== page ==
Any eukaryotic unpleasantness I felt was forever banished, however, as soon as I became accustomed with the control scheme Nintendo custom-fit for Pikmin 3. A meshing of Generation Seven and Eight, on-screen control is performed with the Wiimote and Nunchuck method introduced in the New Play Control Wii ports of Pikmin and Pikmin 2, while overhead, large-scale direction is effortlessly implemented via guiding over the map on the GamePad and selecting a destination for your party with a finger. New Play Control implementation is sonorously meritable in its own right; to add on a pliable overhead map via the Gamepad that not only earmarks landmarks, but stray Pikmin as well, is downright genius. Player synchronization with the control of console real-time strategy games, due to the ancillary screen, feels decades in advance in relation to contemporary titles with the release of Pikmin 3.
Command of my miniature armada was so tight, and information so readily available, I was worried there would be no challenge at all; making it back to the ship and gathering nearby wayward Pikmin before sunfall– tasks that normally built a deal of tension in previous titles– were a dunk in the breeze. Thankfully, Nintendo did a truly masterful job of upping the other half of the ratio between perfect Pikmin management and utter Pikmin disorganization by making tasks more and more intricate and divisive, yet organically never becoming too mind-bogglingly complicated. By increasing minute gameplay complexity by forcing the splitting up of focus in real-time sequences, needed tension was revitalized.
Though Pikmin 3 is, in large, comprised of standard, modern age Nintendo prosody (uncover a new ability, conquer a new area needing a mix of the new ability and a conflation of new and old abilities, unlock a shortcut to said area after completion), it differs from its predecessors in the series with the introduction of simultaneous control of three alien hominids in Alph, Brittany, and Charlie, explorers from the planet Koppai in search of sustainable resources for their dying home planet. Puzzles based off of this core gameplay shift included performing up to three different tasks with three different groups of Pikmin, and areas needing two additional Pikmin commanders to be subsequently tossed into otherwise-inaccessible spots. Said challenges were simple in execution, yet abound in complexity, and created a foundation where pretty much any replacement-level level design would pass with flying colors; indeed, a bad level, nay, an unsatisfactory moment, wasn’t to be had in the entirety of Pikmin 3’s gameplay.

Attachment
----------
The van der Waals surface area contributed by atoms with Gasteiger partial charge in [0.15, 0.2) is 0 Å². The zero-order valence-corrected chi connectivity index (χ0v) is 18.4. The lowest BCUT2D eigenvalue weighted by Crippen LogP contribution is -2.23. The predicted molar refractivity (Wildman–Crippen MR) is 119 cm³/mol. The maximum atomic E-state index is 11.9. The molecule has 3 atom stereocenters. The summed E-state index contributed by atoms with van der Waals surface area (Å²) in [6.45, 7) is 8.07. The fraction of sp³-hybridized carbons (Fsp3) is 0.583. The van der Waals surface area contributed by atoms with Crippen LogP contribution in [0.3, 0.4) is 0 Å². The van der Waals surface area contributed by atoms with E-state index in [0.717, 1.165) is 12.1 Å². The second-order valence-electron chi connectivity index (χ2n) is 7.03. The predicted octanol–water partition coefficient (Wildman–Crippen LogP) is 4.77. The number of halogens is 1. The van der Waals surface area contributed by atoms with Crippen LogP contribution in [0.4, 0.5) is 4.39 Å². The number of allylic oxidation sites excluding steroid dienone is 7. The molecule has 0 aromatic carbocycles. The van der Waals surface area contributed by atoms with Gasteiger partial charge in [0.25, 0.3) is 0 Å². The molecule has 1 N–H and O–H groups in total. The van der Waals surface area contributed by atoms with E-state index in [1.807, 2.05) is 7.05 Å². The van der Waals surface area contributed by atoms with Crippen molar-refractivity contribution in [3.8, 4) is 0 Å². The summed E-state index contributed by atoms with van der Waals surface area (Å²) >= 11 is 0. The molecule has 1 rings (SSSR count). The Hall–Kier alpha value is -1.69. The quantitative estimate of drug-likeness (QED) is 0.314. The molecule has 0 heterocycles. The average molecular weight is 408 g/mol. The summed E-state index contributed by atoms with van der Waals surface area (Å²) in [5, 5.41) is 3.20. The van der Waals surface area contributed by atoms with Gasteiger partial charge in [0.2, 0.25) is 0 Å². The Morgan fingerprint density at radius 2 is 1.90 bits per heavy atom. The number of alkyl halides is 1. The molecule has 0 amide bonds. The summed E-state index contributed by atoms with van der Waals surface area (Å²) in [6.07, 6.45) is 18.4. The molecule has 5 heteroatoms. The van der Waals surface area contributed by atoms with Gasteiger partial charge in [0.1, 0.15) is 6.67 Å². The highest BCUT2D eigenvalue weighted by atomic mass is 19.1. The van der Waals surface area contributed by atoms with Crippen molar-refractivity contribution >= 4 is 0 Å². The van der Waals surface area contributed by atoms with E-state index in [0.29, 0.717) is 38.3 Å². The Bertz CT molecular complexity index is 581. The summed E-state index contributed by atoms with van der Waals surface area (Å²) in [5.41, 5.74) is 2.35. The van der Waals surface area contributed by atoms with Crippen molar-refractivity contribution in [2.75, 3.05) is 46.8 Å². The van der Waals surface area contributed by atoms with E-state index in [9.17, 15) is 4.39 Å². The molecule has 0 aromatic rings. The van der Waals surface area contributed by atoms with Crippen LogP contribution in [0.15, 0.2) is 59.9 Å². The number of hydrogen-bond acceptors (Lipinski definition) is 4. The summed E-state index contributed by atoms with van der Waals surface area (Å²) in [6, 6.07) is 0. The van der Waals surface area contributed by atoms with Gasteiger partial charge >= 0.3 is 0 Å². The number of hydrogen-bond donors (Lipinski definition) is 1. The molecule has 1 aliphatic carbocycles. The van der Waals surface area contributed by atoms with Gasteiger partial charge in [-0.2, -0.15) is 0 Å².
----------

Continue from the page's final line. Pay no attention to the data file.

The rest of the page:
As Pikmin 3 progressed, I couldn’t help but notice how meticulous Kyoto’s brightest were with the pacing of things. The introductory period with each new species of Pikmin, for example, seemed to all last around the same time, and individually stimulate backtracking all the same when recalling areas with previously-inaccessible items represented with obvious visual cues (a piece of fruit, for example, lying underwater in the first level, or a spaceship addition resting in a too-tall canopy in need of flying Pikmin to reach). Often times in the world of adventure gaming, gameplay will change negatively on a fine scale when new items are introduced; older items become obsolete, and certain areas become instant afterthoughts once they’re able to be zoomed through. I can proudly say that I never experienced that stigma in Pikmin 3, which might very well be the most finely-tuned and idiosyncratically-nuances title in Nintendo’s illustrious canon.